Cannabis companies are drowning in paperwork

| Tim Wilson

Every business has its fair share of paperwork, and in all sectors, complaints about the burden of regulation and reporting are common. Within Canada’s cannabis industry, however, the paperwork requirements are intense, with a significant burden on smaller cultivators and processors.

“Larger companies producing a more standardized product are able to streamline their data entry requirements,” says Kirk Tousaw, CEO of Great Gardener Farms. “They may have more paperwork in the aggregate, but they’ll also have more employee resources available. At small companies like ours – three total employees, including the two owners – it’s very hard to find extra time or person-power to do the work.”

The nature of the paperwork itself can be frustrating. In many instances, the requirements aren’t only time-consuming – they also seem illogical.

“Particularly onerous is the requirement that all inputs into the cultivation process be tracked,” says Tousaw. “This means that every time we add nutrients to our reservoirs, we’re required to create dozens of data points. This information is absolutely unnecessary to track, which makes spending time on it frustrating.”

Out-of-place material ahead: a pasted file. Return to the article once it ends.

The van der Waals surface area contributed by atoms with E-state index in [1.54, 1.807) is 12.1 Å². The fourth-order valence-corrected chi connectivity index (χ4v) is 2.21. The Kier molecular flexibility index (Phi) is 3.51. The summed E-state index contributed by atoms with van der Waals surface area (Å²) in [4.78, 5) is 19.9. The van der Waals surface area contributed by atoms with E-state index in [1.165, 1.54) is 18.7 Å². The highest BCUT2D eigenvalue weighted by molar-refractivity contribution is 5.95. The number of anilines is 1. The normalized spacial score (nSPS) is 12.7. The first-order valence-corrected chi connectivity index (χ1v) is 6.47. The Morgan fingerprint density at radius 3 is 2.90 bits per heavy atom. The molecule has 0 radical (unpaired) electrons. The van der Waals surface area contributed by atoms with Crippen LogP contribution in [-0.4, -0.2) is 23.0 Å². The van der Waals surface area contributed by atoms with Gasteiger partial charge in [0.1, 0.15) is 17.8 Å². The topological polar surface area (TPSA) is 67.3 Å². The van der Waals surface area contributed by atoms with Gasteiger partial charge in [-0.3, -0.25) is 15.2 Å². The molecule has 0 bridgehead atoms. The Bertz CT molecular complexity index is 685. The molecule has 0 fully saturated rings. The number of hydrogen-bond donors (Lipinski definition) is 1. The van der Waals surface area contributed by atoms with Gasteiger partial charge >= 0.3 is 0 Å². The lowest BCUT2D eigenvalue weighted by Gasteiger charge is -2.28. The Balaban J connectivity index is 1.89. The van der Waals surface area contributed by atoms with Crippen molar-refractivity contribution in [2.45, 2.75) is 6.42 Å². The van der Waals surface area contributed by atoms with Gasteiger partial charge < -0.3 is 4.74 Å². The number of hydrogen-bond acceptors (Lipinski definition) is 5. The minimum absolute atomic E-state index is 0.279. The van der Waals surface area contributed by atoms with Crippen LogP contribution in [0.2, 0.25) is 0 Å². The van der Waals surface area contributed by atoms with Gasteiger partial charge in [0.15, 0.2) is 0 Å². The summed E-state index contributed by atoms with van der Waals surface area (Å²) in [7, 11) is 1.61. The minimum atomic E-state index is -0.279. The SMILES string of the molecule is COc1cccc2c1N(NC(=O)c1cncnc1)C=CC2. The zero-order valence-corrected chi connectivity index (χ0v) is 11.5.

Perhaps due to the fact that Canada’s legal cannabis industry is a relatively young sector, the government’s cautious approach has resulted in many redundancies. The bureaucracy associated with these requirements can, at times, seem absurd.

“The fact that Health Canada and the CRA require almost the same information in slightly different formats is ridiculous,” says Sarah Campbell from the Craft Cannabis Association of BC.  “You’d think they could coordinate in some way to be more efficient for all involved.”

There are also differing paperwork challenges that are dependent on the number of strains grown, and the type of cultivator, with indoor and outdoor grows having unique burdens.

“If we grow one strain and one crop a year, the paperwork is quite easy, but if we grow three strains, it gets a bit more challenging,” says Katy Connelly, owner of Sea Dog Farm, a micro in Saanichton, BC. “The harvest paperwork is a bit of a pain because they want you to weigh every leaf that comes off the field, and every plant before it goes into the compost. As an outdoor grower, my plants are the size of a Christmas tree, so all this weighing is a bit ridiculous and time-consuming if it’s done ‘by the book’.”

Working for paper

The time required to do the paperwork can be less onerous than all the weighing and recording, which are necessary administrative steps before any form is filled out.

“It makes sense to report on the number and plants and the weight of the flower,” says Connelly. “However, weighing harvested plants or raking up all the fallen leaves so I can weigh them does absolutely nothing to ‘keep the public safe’. It is just a huge waste of my time. I think most people either make these numbers up, or weigh one and multiply.”